Lit by haunting gas lanterns, covered in trailing lantana and bright bougainvillea, resplendent with centuries-old ironwork—the balconies of New Orleans are physical pillars of the city’s charm. Grab your camera and hit the streets. A balcony photo hunt is a great way to enjoy a nice French Quarter day.
1100 Block of Chartres Street
The connected homes at the corner of Chartres and Gov. Nicholls streets are a stunning example of the difference between galleries and balconies, both iconic to the Crescent City. A balcony extends directly from a building’s wall, whereas a gallery is wider and necessitates support poles to the ground. Many galleries, such as those here, are covered, providing much-welcome shade during summer months.
716 St. Philip Street
This circa-1850, single-family home has a “Paris green,” ornate iron gallery that’s memorable and worth photographing for its rough, dreamy patina. “Spanish lace” ironwork was incredibly popular during the mid 1800s––a coveted and expensive item that represented wealth and prosperity. Skilled slaves and freed men of color forged the iron with patient hands to mimic Spanish lacework. This is a prime example of their incredible gifts to the city.
There are plenty of wooden balconies found in the French Quarter, but a favorite for photos is the white balcony at 1101 Royal Street. The corner-facing pharmacy has a bright-red, antique soda sign, and it’s worth popping in to admire the vintage trappings. The original tile floors and former soda-fountain stylings still remain, from the 45¢ facial soap signs to antique counter stools. It’s a working pharmacy too, should you need a Band-Aid, a cold cola or a bottle of shampoo.
The Sultan’s Palace
The enormous Gardette-LaPrete house at 716 Dauphine Street has a double deck of gleaming black iron wraparound galleries. The building also has one of the Quarter’s most disturbing histories. Jean Baptist LaPrete built the house in 1836 and rented it out shortly after the Civil War. A Turkish man claiming to be a sultan arrived with servants, a harem and an entourage. The parties were apparently wild, going into the wee hours, until one morning when neighbors discovered blood seeping from under the door, and the entire group was found dismembered inside. The site is featured on city ghost tours.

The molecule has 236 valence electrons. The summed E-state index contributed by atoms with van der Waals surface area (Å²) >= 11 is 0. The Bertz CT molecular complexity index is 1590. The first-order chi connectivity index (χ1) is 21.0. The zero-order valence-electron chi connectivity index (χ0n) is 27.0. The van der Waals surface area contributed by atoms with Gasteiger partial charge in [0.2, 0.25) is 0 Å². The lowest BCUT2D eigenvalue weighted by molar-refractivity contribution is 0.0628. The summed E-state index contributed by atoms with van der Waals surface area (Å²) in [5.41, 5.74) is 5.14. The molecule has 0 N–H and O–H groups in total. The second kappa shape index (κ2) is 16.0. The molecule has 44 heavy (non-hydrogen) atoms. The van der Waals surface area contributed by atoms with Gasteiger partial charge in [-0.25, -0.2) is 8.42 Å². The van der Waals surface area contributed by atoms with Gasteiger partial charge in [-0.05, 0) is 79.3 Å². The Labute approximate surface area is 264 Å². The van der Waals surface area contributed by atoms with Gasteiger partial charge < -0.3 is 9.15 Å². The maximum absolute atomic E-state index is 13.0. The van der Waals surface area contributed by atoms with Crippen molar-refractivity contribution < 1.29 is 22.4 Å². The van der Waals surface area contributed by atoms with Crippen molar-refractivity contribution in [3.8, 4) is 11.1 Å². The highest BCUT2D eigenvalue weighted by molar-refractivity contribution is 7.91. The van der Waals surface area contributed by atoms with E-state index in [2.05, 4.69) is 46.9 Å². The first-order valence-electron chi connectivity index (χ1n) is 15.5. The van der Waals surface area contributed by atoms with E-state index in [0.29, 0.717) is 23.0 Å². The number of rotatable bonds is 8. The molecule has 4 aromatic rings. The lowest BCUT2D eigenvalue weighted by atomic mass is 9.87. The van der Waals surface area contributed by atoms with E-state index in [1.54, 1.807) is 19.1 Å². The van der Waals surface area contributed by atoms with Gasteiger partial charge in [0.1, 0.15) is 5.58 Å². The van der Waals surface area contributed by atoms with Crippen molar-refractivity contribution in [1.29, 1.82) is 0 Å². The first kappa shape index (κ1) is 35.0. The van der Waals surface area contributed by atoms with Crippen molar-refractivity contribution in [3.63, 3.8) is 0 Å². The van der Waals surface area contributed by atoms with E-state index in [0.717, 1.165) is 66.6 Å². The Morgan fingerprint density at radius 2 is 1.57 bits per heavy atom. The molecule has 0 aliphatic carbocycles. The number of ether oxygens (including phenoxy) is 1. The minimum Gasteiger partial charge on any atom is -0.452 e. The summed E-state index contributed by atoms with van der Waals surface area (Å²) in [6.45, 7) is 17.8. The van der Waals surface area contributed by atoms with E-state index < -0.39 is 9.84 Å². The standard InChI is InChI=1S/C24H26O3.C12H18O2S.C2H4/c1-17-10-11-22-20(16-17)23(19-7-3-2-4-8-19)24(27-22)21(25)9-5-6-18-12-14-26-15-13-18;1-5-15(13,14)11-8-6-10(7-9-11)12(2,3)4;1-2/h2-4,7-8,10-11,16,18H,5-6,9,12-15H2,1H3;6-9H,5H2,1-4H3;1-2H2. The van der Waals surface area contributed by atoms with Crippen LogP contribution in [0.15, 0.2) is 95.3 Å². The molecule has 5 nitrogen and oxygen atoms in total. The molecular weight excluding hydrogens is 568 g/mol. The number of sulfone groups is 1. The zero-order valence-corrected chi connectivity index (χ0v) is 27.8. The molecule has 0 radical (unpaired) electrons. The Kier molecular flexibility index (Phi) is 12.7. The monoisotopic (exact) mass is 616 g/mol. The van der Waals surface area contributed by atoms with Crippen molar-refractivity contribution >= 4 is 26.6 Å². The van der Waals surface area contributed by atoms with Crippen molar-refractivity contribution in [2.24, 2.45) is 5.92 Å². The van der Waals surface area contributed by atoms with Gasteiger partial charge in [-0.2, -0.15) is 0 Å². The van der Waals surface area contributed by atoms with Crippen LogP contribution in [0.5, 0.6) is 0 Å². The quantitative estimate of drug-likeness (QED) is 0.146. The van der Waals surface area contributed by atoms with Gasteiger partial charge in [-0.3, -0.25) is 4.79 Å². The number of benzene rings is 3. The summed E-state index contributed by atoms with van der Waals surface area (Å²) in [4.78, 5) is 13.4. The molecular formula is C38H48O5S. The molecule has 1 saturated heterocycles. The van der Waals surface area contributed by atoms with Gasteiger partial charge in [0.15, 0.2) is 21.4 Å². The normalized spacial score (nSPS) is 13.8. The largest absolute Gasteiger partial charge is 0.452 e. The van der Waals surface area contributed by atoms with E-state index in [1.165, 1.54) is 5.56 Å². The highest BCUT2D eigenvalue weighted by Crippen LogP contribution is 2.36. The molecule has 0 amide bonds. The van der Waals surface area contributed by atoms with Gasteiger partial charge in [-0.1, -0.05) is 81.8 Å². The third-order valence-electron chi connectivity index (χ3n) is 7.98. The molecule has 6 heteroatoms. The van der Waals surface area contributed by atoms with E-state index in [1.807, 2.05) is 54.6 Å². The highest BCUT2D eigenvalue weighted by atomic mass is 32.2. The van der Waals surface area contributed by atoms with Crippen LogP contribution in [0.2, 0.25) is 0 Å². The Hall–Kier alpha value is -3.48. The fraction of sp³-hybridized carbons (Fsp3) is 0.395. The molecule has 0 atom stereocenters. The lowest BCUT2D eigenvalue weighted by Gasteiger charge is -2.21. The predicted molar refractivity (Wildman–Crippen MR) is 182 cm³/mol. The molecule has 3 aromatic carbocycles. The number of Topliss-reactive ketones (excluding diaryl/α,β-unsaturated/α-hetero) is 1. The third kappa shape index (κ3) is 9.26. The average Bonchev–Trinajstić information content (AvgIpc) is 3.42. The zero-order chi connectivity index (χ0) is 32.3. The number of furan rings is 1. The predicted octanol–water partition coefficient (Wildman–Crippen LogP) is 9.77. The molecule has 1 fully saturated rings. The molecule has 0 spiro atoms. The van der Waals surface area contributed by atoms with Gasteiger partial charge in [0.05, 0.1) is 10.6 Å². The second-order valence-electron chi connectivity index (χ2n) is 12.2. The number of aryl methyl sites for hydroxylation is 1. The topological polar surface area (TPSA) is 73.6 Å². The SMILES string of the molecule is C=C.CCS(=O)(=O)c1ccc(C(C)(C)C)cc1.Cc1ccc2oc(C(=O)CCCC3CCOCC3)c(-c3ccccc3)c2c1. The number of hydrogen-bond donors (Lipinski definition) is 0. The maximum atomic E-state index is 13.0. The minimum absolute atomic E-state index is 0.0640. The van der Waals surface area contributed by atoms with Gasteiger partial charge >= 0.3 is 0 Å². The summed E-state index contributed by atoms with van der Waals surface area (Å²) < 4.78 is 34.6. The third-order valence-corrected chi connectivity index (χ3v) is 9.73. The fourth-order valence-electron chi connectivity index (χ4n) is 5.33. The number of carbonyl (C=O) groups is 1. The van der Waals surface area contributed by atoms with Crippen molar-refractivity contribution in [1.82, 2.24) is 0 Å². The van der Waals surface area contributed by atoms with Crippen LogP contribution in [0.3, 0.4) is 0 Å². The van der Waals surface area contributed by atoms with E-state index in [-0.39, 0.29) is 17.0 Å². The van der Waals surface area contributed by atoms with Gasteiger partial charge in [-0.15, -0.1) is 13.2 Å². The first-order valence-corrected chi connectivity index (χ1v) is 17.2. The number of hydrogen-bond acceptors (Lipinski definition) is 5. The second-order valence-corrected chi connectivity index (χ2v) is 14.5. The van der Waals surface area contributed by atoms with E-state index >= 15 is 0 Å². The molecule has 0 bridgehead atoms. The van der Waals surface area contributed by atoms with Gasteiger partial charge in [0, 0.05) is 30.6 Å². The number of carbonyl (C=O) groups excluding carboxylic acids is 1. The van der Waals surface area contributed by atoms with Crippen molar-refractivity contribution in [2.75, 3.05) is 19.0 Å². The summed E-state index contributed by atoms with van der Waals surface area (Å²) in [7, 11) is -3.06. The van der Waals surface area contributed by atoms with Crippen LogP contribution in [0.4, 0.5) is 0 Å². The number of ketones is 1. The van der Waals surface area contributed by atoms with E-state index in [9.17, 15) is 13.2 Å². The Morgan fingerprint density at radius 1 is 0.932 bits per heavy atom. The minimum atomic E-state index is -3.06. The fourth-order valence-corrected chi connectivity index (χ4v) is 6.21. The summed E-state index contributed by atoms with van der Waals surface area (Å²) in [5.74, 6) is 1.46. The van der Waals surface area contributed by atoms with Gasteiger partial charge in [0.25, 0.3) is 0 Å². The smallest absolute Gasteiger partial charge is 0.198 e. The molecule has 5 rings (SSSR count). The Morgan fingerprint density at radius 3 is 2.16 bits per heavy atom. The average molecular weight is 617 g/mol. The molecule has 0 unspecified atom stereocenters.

Taking a walk around the French Quarter is the best neck workout you’ll ever get. The spaces beneath the old galleries and balconies provide as much history as the overhangs themselves, from interesting stonework to painted gates to exquisite front doors. Gallier House (1132 Royal Street) was erected by architect James Gallier, Jr. in 1860, featuring the latest innovations—indoor plumbing, a double skylight and hot water. You can actually tour this historic home, where guides cover the centuries, from the ills of slavery to the fine European furnishings on display.
900 Block of Dumaine Street
Peek down the Vieux Carré’s side streets, beyond the gates and behind the trees, and you’ll spy another type of balcony. Interior side balconies act as narrow, covered porches to connect service-wing rooms to the main home, and to provide private, outdoor spaces. They often overlook courtyard gardens and pools, giving residents an alfresco reading nook and a birds-eye view of palm trees, too.
Muriel’s Jackson Square / Tableau
You don’t have to know someone with a balcony to access one. Many of the Quarter’s restaurants feature balcony seating. The building housing Muriel’s (801 Chartres, pictured below) dates to the 1760s, and served as a family home for Jean Baptiste Destrehan, a Royal Treasurer to the Colonies. Tableau (616 St. Peter) was once part of one of the nation’s oldest community playhouses. Both offer great views of Jackson Square. Call and reserve a balcony table 30 minutes prior to sunset. There is no better vantage to watch the St. Louis Cathedral steeple fade into a silhouette against the night sky.
The Pontalba Buildings frame either side of Jackson Square, with matching red brick and impressive galleries that stretch more than a city block. They were commissioned in 1840 by Baroness Micaela Almonester Pontalba, a dynamic businesswoman and Creole aristocrat (look for her initials incorporated into the ironwork). Originally designed as row houses, during the Great Depression the twin complexes were divided into apartments. Author Truman Capote wrote of the Pontalbas in his short story, “Hidden Gardens,” calling them “the oldest, in some ways most somberly elegant, apartment houses in America.”